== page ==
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Innocent Smoothies, too much fructose?

Answered on August 19, 2014
Created September 09, 2010 at 8:39 AM

Here in London (maybe the rest of the UK as well) we have this brand of ready made smoothie which you can buy in a small bottle or a larger carton.

Usually fruit juice and smoothies are not really seen as a good idea because of the larger sugar hit you get from them than would otherwise be the case if you ate fruit whole

Here are the ingredients in a typical bottle:

1/2 apple 1/2 banana 5 grapes 1/2 strawberry 1/2 blackberry 4 boysenberries 1/4 Orange 1/2 blackcurrant A squeeze of lime No additives or preservatives.

At the moment I only drink one every once in a while (maybe once a week) or if I have a carton at home I'll take a few gulps every day for 4 - 5 days.

How much would you need to drink in order to be getting too much fructose. 1 per day?

Now according to their site they fly this stuff in from all over the world... so the carbon footprint is probably high as well.

154bf5c84f7bd9f52b361b45d05dbc3a

(1215)

on September 10, 2010
at 10:17 AM

I guess its just a time / effort / money thing. Its cheaper to buy a ready made smoothie than to get the individual ingredients. And since I work for myself every minute is precious to me. I guess having it once in a while won't hurt me.

154bf5c84f7bd9f52b361b45d05dbc3a

(1215)

on September 10, 2010
at 10:14 AM

I've checked the website FAQ, it seems that the fruit is transported by land and sea. So even if it is chilled, refrigerated or has something else done to it, it's not any different from the whole fruit you find in the supermarket in that respect.

154bf5c84f7bd9f52b361b45d05dbc3a

(1215)

on September 10, 2010
at 10:10 AM

What do you mean by 'never air freight ingredients'? I think the website says that the fruit comes from various countries around the world.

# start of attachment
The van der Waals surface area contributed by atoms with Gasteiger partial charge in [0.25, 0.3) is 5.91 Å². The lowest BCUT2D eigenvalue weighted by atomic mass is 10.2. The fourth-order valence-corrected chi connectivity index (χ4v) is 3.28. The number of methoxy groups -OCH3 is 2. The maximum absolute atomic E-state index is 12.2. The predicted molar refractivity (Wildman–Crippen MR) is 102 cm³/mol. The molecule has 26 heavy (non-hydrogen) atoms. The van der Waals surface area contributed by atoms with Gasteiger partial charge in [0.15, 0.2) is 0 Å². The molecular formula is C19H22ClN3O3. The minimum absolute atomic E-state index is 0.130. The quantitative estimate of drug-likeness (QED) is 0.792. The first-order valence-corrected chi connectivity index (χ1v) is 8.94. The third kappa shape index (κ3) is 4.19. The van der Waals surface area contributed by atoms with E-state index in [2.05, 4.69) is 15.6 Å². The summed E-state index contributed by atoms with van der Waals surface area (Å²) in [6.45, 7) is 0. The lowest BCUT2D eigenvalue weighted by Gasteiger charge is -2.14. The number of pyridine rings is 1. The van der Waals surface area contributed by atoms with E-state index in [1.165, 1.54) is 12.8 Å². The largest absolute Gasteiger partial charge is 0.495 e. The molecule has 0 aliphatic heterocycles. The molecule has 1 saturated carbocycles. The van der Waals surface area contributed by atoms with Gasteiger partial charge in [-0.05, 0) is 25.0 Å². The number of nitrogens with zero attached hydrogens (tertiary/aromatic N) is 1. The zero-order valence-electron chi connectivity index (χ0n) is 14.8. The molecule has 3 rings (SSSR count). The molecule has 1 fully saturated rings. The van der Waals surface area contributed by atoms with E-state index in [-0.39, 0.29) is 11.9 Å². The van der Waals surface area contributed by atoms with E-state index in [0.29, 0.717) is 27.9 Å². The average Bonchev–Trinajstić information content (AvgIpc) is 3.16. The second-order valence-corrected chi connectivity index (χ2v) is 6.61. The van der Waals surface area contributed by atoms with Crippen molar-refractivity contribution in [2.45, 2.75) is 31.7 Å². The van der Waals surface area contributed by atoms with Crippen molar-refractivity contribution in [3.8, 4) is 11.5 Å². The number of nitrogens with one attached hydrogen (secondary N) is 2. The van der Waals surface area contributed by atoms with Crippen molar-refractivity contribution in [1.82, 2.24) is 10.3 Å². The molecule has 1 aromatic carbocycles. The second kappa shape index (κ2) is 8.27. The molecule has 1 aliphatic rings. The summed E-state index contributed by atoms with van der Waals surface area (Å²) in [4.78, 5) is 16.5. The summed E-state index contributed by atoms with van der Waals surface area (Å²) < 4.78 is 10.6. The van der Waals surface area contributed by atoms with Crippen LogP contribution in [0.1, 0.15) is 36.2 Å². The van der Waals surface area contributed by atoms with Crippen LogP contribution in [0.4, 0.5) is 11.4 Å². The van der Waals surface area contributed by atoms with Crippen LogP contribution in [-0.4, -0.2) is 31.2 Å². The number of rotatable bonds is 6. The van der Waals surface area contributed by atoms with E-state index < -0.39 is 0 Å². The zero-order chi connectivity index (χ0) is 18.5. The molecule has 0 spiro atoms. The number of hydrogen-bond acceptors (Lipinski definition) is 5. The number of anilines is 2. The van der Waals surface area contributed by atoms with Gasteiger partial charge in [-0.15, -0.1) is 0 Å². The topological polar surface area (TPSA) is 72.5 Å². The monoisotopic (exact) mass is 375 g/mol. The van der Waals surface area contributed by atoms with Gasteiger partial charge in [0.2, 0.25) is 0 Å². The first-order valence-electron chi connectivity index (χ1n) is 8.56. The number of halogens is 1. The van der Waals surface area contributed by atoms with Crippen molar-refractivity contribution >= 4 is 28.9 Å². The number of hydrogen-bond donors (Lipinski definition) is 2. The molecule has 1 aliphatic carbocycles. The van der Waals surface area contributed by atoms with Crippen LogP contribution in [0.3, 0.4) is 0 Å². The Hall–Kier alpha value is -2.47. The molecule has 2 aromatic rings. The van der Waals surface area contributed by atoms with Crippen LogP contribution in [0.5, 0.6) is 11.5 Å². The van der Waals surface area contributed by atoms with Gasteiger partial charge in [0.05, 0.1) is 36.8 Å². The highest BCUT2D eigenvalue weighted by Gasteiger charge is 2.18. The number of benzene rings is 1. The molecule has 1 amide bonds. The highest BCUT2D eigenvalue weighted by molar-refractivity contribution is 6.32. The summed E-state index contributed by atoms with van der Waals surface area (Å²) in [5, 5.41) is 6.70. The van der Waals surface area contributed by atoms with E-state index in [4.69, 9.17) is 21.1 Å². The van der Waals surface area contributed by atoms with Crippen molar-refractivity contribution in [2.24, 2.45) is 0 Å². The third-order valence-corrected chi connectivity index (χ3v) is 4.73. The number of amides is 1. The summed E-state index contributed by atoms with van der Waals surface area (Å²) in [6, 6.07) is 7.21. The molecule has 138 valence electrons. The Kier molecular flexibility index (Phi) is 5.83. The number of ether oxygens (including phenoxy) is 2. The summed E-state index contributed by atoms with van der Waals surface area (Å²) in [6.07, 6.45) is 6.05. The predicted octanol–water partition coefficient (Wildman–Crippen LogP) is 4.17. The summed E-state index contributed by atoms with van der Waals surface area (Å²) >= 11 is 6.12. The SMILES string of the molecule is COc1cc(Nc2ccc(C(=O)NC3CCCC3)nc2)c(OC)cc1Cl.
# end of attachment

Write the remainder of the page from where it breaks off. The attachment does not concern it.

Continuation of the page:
154bf5c84f7bd9f52b361b45d05dbc3a

(1215)

on September 10, 2010
at 10:09 AM

Hey Eva, The innocent website specifically says that they don't heat or otherwise prepare the fruit, it has a very short shelf-life because of this. But I guess fruit, even off the shelf has some kind of preservative or something done to it. Nothing grows 'natural' any more.

21fd060d0796fdb8a4a990441e08eae7

(24543)

on September 09, 2010
at 02:28 PM

Could a smoothie actually absorb slower than eating fruit? Here's my line of thinking. The gut absorbs fructose faster with glucose in cotransport. If some of the smoothie fruits have a high fructose:glucose ratio, fructose may be left sitting in the gut if transporters can't handle the fructose load. Technically, this isn't a slower rate of absorption, but it is a longer overall time of absorption.

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4 Answers

best answer

4
1c4ada15ca0635582c77dbd9b1317dbf

(2614)

on September 09, 2010
at 08:42 AM

Innocent Smoothies are delicious. But, as you indicate, you are getting a lot of fructose in one hit. They are pure fruit and a bit of orange juice, so at least it's 'real food' - but I definitely wouldn't have them (or certainly not very often) if I was trying to lose weight.

If not trying to lose weight, keep as an occasional treat. Better to buy that list of fruits and eat them as they are, rather than drink the liquidised version.

best answer

2
9d43f6873107e17ca4d1a5055aa7a2ad

on September 09, 2010
at 12:44 PM

Yeah, I used to get those are the airport a lot when I lived in Europe. I was a smoothie junkie for a time and I didn't get fat, but my teeth were worse off. From what I've read the rate of fructose absorption determines how much fructose is stored in the liver. Smoothies obviously absorb much faster than eating fruit.